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WalkBack Trial: Cutting Back Pain Recurrence

Recurrent Low Back Pain: A Common Issue

Low back pain is a prevalent health issue affecting a significant portion of the population. Approximately 70% of individuals who recover from an episode of low back pain will experience another episode within a year. This recurrence places a burden on both individuals and the healthcare system.

The WalkBack Trial: Combining Walking and Education

In a recent study published in The Lancet, researchers explored a novel approach to tackle this recurrent issue. The study, known as the WalkBack trial, involved 701 adults who had recently recovered from low back pain. Participants were randomly allocated to either an intervention or control group.

Intervention Details

Participants in the intervention group underwent a program that combined personalized walking sessions and educational sessions led by physiotherapists. Over six months, physiotherapists guided participants through six sessions.


During the first, third, and fifth sessions, personalized walking programs were developed based on individual needs and preferences. The subsequent sessions focused on monitoring progress and addressing any barriers to adherence, primarily conducted through telehealth due to the COVID-19 pandemic.

Control Group Comparison

Participants in the control group received no specific preventative treatment or education beyond typical post-recovery care practices.

Key Findings

The results of the study demonstrated promising outcomes. Participants in the intervention group experienced a 28% reduction in the risk of low back pain recurrence that limited daily activities compared to the control group. Moreover, there was a 43% decrease in the recurrence of low back pain which led participants to seek professional healthcare services. On average, those in the intervention group had a significantly longer period before experiencing a recurrence (median of 208 days pain-free versus 112 days in the control group).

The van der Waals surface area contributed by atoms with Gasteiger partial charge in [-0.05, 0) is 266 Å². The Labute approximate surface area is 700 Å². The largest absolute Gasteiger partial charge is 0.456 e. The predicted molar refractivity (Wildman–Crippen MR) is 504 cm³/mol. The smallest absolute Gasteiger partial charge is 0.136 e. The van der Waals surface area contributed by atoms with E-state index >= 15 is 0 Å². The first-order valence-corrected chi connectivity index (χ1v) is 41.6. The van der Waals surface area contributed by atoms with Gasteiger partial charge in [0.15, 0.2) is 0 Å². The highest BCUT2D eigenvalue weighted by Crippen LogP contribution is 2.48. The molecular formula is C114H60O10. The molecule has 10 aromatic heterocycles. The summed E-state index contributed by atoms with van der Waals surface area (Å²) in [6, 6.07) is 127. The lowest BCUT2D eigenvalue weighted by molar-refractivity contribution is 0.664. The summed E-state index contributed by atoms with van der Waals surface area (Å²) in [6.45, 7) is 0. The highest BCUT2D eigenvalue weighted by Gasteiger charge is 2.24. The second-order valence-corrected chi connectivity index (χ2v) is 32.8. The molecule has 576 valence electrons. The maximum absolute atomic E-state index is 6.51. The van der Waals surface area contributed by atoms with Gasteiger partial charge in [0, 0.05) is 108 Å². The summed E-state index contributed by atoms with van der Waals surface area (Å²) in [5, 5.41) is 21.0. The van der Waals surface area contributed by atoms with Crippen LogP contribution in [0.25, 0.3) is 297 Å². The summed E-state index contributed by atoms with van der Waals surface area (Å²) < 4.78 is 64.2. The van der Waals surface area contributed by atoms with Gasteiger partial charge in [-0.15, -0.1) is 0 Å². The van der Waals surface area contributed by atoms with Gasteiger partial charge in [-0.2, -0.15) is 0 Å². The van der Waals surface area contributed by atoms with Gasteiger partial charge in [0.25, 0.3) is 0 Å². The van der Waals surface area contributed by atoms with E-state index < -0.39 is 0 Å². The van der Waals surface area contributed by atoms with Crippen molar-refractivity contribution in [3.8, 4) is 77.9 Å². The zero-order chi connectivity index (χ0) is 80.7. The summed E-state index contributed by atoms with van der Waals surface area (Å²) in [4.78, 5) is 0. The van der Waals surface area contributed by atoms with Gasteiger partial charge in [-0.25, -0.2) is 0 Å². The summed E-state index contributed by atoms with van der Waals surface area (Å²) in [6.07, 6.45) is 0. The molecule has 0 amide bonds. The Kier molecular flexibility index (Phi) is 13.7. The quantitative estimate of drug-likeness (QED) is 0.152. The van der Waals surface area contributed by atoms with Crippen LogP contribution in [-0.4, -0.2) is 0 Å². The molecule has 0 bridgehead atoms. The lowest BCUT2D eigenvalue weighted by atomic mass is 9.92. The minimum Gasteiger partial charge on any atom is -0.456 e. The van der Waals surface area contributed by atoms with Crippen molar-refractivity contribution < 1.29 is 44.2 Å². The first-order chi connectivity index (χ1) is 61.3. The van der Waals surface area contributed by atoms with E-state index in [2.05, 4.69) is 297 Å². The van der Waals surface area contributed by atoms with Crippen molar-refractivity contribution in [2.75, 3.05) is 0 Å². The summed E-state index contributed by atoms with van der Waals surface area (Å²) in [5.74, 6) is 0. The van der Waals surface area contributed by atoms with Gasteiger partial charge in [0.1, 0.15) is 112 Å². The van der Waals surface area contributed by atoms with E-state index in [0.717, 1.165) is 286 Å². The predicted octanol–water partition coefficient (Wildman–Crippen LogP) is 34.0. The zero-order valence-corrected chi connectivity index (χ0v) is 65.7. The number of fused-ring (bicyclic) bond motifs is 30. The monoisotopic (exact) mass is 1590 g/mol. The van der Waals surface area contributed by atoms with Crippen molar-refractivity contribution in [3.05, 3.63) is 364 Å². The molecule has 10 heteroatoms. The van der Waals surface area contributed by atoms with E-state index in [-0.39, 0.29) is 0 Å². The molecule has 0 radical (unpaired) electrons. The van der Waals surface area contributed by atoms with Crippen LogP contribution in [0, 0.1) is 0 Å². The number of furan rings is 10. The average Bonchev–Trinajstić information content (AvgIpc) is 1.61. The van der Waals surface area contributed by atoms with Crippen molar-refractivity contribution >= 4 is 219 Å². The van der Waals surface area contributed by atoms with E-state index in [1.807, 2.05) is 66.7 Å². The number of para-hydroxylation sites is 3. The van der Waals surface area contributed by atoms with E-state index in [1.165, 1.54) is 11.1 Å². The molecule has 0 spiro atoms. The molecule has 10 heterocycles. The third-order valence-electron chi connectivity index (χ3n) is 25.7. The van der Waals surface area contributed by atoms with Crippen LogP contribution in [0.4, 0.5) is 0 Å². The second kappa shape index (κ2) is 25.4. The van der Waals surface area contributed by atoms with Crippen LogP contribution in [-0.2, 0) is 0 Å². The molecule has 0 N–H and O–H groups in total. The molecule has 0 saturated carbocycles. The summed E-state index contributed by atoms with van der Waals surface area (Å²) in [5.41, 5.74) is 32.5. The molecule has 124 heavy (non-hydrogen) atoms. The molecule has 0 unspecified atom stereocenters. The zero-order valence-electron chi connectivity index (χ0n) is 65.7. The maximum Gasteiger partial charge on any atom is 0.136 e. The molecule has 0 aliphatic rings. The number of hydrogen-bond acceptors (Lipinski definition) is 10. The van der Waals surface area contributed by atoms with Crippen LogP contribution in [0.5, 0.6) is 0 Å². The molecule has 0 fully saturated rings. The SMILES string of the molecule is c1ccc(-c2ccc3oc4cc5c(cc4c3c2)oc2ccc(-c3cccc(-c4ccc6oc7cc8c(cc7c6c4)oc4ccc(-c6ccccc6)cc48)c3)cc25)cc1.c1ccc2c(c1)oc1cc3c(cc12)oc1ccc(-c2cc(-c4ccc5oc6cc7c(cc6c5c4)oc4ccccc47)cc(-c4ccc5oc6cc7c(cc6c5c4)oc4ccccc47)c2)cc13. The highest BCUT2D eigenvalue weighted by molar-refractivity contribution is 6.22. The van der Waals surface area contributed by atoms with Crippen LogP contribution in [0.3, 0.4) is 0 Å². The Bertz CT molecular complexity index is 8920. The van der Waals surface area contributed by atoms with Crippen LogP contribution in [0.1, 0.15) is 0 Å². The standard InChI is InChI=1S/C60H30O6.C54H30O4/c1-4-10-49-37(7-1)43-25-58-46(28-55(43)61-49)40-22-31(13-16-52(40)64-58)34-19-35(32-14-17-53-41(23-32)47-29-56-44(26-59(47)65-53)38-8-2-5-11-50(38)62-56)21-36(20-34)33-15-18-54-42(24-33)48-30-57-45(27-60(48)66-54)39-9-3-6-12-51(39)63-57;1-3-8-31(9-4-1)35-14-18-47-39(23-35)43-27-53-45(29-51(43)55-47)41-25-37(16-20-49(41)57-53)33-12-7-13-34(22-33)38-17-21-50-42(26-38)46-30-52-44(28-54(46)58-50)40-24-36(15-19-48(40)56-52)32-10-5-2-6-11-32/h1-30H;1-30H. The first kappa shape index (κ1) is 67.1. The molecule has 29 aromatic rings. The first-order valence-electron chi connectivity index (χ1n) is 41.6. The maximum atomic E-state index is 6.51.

The intervention was also found to be cost-effective, primarily due to reductions in work absenteeism and healthcare service utilization among participants.

Study Limitations

The majority of participants were female, aged between 43 and 66, and generally well-educated, potentially limiting the generalizability of the results. Additionally, the study utilized physiotherapists with specialized training in health coaching, raising questions about whether similar results could be achieved with other healthcare providers.

Walking: An Accessible Solution

The approach highlighted in the WalkBack trial is significant because it emphasizes a preventative strategy rather than focusing solely on treating episodes of low back pain after they occur. Unlike previous studies that often centered on costly or complex exercises, this intervention centered on walking—a free and accessible form of exercise with numerous health benefits beyond just pain prevention.

Future Considerations

While walking proved effective in this study, further research could explore the effectiveness of other low-cost and accessible forms of exercise, such as swimming, in preventing low back pain.


In conclusion, the findings from the WalkBack trial provide encouraging evidence that a program combining walking and education can significantly reduce the recurrence of low back pain. This approach not only benefits individual health but also has the potential to alleviate the broader societal and economic burden associated with recurrent low back pain.

Source: Inputs from various media Sources 

the aartery chronicles

Priya Bairagi

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